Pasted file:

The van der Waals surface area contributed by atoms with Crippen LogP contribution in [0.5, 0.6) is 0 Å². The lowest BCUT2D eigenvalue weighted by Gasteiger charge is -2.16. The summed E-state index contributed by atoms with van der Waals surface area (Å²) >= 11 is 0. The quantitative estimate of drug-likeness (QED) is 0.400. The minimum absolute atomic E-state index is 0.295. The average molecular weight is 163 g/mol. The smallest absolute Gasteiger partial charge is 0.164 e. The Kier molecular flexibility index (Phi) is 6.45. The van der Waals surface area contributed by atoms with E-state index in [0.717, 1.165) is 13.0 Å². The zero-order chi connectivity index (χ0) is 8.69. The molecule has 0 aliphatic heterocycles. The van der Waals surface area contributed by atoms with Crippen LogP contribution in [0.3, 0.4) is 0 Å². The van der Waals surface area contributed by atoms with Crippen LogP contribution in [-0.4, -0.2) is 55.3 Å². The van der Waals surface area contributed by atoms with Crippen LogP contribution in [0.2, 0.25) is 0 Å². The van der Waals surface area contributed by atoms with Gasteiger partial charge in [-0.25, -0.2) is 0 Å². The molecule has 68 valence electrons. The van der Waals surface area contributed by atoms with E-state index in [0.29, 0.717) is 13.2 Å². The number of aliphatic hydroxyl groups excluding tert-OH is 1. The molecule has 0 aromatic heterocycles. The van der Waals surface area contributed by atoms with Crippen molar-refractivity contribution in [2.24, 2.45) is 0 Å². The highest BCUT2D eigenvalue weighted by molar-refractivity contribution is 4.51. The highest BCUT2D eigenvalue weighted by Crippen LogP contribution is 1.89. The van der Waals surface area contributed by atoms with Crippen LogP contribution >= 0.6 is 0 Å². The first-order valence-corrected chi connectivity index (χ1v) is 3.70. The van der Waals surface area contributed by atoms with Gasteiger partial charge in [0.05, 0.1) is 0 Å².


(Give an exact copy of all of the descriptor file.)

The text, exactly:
The van der Waals surface area contributed by atoms with Crippen LogP contribution in [0.5, 0.6) is 0 Å². The lowest BCUT2D eigenvalue weighted by Gasteiger charge is -2.16. The summed E-state index contributed by atoms with van der Waals surface area (Å²) >= 11 is 0. The quantitative estimate of drug-likeness (QED) is 0.400. The minimum absolute atomic E-state index is 0.295. The average molecular weight is 163 g/mol. The smallest absolute Gasteiger partial charge is 0.164 e. The Kier molecular flexibility index (Phi) is 6.45. The van der Waals surface area contributed by atoms with E-state index in [0.717, 1.165) is 13.0 Å². The zero-order chi connectivity index (χ0) is 8.69. The molecule has 0 aliphatic heterocycles. The van der Waals surface area contributed by atoms with Crippen LogP contribution in [0.3, 0.4) is 0 Å². The van der Waals surface area contributed by atoms with Crippen LogP contribution in [-0.4, -0.2) is 55.3 Å². The van der Waals surface area contributed by atoms with Crippen LogP contribution in [0.2, 0.25) is 0 Å². The van der Waals surface area contributed by atoms with Gasteiger partial charge in [-0.25, -0.2) is 0 Å². The molecule has 68 valence electrons. The van der Waals surface area contributed by atoms with E-state index in [0.29, 0.717) is 13.2 Å². The number of aliphatic hydroxyl groups excluding tert-OH is 1. The molecule has 0 aromatic heterocycles. The van der Waals surface area contributed by atoms with Crippen molar-refractivity contribution in [2.24, 2.45) is 0 Å². The highest BCUT2D eigenvalue weighted by molar-refractivity contribution is 4.51. The highest BCUT2D eigenvalue weighted by Crippen LogP contribution is 1.89. The van der Waals surface area contributed by atoms with Crippen LogP contribution >= 0.6 is 0 Å². The first-order valence-corrected chi connectivity index (χ1v) is 3.70. The van der Waals surface area contributed by atoms with Gasteiger partial charge in [0.05, 0.1) is 0 Å².